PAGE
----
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News in Science

April 2017

Five women researchers from UTS are among 12 competitors preparing to face off in this week’s FameLab NSW semi-final. Each will have just three minutes to pitch complicated scientific concepts in a fun and enlightening way. Among other things, the judges will be looking for the three “Cs” – content, clarity and charisma.
Between 2008 and 2015, more than 600 new psychoactive substances were reported worldwide. Some, like ‘bath salts’, sound innocuous, while others, like ‘zombie drugs’, do not. However, all are dangerous and their numbers continue to rise.

March 2017

Researchers at the University of Technology Sydney warn that the broad-spectrum antimicrobial effectiveness of silver is being put at risk by the widespread and inappropriate expansion of nanosilver use in medical and consumer goods.
Today’s official launch of the Australian Facility for Taphonomic Experimental Research (AFTER) at the University of Technology Sydney marks a significant milestone for a facility that relies on death, generosity and partnership in equal measure.
A mass coral reef bleaching event at One Tree Island in the southern Great Barrier Reef has been described as “the worst ever seen” by UTS marine scientists.
Research by neuroscientists at UTS, the University of Sydney and the Garvan Institute has revealed a new insight into fear memories that might help to explain how disorders such as post-traumatic stress disorder (PTSD) arise and why they are so difficult to treat.
Velvet gecko hatchlings born in a future warming climate may be slower learners and have lower overall survival rates, new research suggests.
Ms Divya Vinod, a PhD candidate from the UTS School of Life Sciences, has been investigating a novel idea involving the use of crops - like sunflowers and salad leaves - as absorbers of selenium, a naturally occurring element that surfaces during coal mining.
The 2017 International Union of Pure and Applied Physics (IUPAP) Young Scientist Prize has been awarded to UTS Science’s very own Igor Aharonovich.
The Rail Manufacturing CRC has announced the HEC Group will join the Centre as a new participant on an innovative lithium battery project.

February 2017

Researchers at UTS, as part of a large international collaboration, have made a breakthrough in the development of compact, low-cost and practical optical microscopy to achieve super-resolution imaging on a scale 10 times smaller than can currently be achieved with conventional microscopy.
Researchers have found that protecting dingoes on a large Australian cattle station did not lead to an increase in predation rates on livestock.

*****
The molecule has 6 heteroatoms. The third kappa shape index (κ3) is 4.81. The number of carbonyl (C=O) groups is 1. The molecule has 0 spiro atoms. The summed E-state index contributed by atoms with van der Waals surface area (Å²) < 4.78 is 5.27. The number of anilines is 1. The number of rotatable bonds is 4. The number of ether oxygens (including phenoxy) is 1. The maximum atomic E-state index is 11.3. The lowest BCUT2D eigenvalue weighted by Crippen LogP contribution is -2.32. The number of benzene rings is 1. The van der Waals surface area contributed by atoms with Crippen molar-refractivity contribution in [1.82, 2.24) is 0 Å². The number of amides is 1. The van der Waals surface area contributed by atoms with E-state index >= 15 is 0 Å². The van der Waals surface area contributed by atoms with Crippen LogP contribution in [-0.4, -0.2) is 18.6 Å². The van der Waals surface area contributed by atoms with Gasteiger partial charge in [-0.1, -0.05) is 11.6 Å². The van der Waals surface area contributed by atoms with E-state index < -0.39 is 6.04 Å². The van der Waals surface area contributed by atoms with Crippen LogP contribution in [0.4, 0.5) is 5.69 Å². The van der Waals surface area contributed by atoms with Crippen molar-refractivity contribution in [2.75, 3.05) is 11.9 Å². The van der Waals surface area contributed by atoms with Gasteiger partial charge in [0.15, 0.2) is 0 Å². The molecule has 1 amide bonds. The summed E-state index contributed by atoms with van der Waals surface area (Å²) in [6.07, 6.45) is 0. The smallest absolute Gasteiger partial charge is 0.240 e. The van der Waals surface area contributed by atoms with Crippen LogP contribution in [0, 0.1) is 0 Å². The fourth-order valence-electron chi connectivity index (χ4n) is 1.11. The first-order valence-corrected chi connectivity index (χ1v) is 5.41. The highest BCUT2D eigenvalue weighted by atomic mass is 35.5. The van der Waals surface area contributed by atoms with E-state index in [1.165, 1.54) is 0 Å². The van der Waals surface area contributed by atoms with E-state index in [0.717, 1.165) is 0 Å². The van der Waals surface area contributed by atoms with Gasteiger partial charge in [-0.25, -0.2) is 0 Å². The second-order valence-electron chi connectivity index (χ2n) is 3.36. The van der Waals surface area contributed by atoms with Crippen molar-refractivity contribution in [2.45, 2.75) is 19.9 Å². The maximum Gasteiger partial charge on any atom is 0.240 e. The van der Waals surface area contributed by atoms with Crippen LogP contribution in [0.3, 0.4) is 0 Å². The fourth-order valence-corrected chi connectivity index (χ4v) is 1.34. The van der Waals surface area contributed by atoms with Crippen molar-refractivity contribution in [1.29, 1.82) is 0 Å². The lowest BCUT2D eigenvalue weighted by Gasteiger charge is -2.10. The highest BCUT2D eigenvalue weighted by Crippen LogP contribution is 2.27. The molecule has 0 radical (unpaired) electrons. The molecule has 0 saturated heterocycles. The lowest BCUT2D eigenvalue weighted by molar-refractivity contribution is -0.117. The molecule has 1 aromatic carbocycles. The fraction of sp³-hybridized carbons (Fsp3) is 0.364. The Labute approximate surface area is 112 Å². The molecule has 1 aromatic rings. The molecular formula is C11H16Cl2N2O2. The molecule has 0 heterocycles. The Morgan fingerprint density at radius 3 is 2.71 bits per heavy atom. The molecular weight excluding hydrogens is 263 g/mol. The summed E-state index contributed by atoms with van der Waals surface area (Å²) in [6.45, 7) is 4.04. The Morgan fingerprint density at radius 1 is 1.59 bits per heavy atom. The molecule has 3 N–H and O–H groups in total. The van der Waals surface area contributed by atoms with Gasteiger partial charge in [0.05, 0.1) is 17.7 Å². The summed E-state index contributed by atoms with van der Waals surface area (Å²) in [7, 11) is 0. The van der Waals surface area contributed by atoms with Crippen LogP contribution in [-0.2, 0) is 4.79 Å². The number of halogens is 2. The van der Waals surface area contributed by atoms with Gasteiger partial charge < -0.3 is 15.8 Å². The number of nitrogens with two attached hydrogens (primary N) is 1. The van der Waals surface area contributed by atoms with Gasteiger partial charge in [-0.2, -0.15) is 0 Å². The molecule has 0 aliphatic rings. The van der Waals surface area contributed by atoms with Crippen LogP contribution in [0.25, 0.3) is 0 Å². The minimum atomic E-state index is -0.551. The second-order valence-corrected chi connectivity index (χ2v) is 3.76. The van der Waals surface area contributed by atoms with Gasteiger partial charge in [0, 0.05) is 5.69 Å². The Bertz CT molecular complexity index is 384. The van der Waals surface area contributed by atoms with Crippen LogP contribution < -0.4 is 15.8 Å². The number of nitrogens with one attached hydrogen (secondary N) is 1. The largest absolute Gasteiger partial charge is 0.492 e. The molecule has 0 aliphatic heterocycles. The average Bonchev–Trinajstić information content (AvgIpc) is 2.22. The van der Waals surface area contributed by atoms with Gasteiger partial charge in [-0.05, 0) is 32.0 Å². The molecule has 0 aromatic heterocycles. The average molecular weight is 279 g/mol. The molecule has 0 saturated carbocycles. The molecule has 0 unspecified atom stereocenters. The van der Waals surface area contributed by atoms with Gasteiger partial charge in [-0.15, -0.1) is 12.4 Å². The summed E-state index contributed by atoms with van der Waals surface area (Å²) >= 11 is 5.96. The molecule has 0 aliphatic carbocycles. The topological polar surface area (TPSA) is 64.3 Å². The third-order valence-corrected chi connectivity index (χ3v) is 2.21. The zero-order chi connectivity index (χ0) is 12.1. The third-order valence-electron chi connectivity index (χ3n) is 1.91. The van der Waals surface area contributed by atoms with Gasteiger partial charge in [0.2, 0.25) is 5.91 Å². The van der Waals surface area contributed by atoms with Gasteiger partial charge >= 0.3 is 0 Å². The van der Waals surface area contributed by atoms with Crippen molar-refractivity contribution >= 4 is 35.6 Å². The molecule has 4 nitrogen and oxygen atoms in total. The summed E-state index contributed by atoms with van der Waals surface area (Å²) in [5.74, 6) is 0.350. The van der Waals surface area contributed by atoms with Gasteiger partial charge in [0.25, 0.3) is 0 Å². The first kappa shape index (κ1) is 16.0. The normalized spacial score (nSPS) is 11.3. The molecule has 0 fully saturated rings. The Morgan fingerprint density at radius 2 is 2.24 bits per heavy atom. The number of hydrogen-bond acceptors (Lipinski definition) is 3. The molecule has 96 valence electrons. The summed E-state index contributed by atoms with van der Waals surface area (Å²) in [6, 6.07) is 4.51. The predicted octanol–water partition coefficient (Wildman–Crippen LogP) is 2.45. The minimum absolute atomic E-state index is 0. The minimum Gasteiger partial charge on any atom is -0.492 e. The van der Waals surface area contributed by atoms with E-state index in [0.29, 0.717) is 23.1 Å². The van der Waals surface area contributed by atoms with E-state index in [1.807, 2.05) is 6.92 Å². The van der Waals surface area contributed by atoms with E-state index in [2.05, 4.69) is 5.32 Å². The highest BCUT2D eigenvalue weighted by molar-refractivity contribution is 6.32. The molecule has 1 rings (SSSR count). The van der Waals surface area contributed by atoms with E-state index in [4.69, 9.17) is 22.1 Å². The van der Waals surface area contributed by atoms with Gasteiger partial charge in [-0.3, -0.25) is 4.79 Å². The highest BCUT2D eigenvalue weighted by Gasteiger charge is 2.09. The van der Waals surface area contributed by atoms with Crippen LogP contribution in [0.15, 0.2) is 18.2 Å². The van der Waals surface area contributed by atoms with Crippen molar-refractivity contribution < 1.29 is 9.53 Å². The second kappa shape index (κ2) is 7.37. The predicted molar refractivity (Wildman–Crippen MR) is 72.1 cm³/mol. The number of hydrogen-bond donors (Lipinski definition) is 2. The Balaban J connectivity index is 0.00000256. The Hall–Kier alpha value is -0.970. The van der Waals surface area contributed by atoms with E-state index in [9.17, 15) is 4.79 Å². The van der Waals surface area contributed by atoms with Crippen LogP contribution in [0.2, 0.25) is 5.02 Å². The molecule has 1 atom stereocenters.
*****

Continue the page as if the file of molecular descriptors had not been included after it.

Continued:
The demand for faster computers is growing rapidly and the rise of big data demands novel solutions be explored to deliver quicker results.
The Australian Academy of Science has released a think tank report discussing how risk and uncertainty impact the decisions we make as a society.
Four UTS scientists commence their journey to Antarctica this week working on a project supported by the Australian Antarctic Science Grant Program. The project is aimed at examining the role of sulphur compounds in Antarctic phytoplankton-bacteria relationships.

January 2017

Climate Change Cluster PhD candidate Stephanie Gardner may call it luck but those who know the young marine biologist will tell you that it was her exceptional science, dedication, persistence, and the ability to seize opportunities that got her a November 2016 berth aboard the Russian research vessel Akademik Treshnikov.
New research shows the potent anti-inflammatory effects of the molecule activin A may offer protection against the loss of dopamine neurons.
Rising salinity levels in freshwater systems and the impact on biodiversity are global concerns. Insects play a vital role in maintaining the health of rivers and streams.
The UTS U@Uni Summer School program aims to demystify university and build confidence for tertiary study.
UTS Science ran the inaugural Dr Loraine Holley Essay Prize in December last year. Named in honour of our Faculty’s recently retired long-serving colleague, the prize is awarded to research students who can best describe, in essay form, how their research might benefit the needy or marginalised in our society.
A study led by UTS researchers describes for the first time an Australian parasite in native biting insects that shares an evolutionary ancestor with the Leishmania group of “flesh-eating” parasites.
UTS scientists have shown that the host in reef building symbiotic partnerships plays a bigger role in maintaining the health of the relationship that previously recognised.
The UTS Bachelor of Advanced Science is set to produce the next generation of scientific problem solvers, working on some of the most dynamic and important global issues in science, health and technology today.

December 2016

Australian manuka honey is at least as powerful against bacteria as the more commonly known New Zealand variety, researchers have found.
Sheila Donnelly, Charlene Lobo, Jonathan Webb, Daniel Ramp and David Suggett have been promoted to Associate Professors within the UTS Faculty of Science.
Extreme wet years are getting wetter and more common. This means Australia's terrestrial ecosystems will play a larger role in the global carbon cycle.
UTS played host to the 2nd International Symposium on Renewable Energy Technologies from 30 November to 4 December.
The federal government is tackling antimicrobial resistance with a 'One Health' approach. But what is One Health and what can it offer that other approaches haven't?
A young scientist at UTS is using research on ‘cleavage’ as a catalyst for a potential future in science communication.

November 2016

Two UTS researchers working at the leading edge of modern science have been recognised by the Australian Academy of Science in its annual awards for excellence.